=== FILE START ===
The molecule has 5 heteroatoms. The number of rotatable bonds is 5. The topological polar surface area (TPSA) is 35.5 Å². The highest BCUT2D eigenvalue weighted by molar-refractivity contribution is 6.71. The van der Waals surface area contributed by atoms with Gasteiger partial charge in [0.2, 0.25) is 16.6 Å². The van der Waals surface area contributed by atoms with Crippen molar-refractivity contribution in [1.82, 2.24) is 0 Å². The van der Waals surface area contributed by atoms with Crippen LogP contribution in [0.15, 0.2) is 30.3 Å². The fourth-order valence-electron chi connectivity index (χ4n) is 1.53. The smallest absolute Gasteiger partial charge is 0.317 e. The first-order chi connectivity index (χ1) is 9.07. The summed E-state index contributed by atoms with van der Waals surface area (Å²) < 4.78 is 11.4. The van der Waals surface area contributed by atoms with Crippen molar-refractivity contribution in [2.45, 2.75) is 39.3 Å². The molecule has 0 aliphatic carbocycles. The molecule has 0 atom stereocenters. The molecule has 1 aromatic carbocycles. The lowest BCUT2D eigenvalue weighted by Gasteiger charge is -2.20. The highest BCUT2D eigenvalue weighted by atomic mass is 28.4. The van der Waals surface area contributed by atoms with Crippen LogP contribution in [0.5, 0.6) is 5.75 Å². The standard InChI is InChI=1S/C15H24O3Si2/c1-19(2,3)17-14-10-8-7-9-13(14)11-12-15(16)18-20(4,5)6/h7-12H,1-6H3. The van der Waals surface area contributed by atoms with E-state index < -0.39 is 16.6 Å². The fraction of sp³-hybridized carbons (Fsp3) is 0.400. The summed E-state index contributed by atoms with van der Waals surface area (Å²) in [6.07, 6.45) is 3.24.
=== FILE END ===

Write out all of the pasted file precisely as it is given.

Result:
The molecule has 5 heteroatoms. The number of rotatable bonds is 5. The topological polar surface area (TPSA) is 35.5 Å². The highest BCUT2D eigenvalue weighted by molar-refractivity contribution is 6.71. The van der Waals surface area contributed by atoms with Gasteiger partial charge in [0.2, 0.25) is 16.6 Å². The van der Waals surface area contributed by atoms with Crippen molar-refractivity contribution in [1.82, 2.24) is 0 Å². The van der Waals surface area contributed by atoms with Crippen LogP contribution in [0.15, 0.2) is 30.3 Å². The fourth-order valence-electron chi connectivity index (χ4n) is 1.53. The smallest absolute Gasteiger partial charge is 0.317 e. The first-order chi connectivity index (χ1) is 9.07. The summed E-state index contributed by atoms with van der Waals surface area (Å²) < 4.78 is 11.4. The van der Waals surface area contributed by atoms with Crippen molar-refractivity contribution in [2.45, 2.75) is 39.3 Å². The molecule has 0 aliphatic carbocycles. The molecule has 0 atom stereocenters. The molecule has 1 aromatic carbocycles. The lowest BCUT2D eigenvalue weighted by Gasteiger charge is -2.20. The highest BCUT2D eigenvalue weighted by atomic mass is 28.4. The van der Waals surface area contributed by atoms with Crippen LogP contribution in [0.5, 0.6) is 5.75 Å². The standard InChI is InChI=1S/C15H24O3Si2/c1-19(2,3)17-14-10-8-7-9-13(14)11-12-15(16)18-20(4,5)6/h7-12H,1-6H3. The van der Waals surface area contributed by atoms with E-state index < -0.39 is 16.6 Å². The fraction of sp³-hybridized carbons (Fsp3) is 0.400. The summed E-state index contributed by atoms with van der Waals surface area (Å²) in [6.07, 6.45) is 3.24.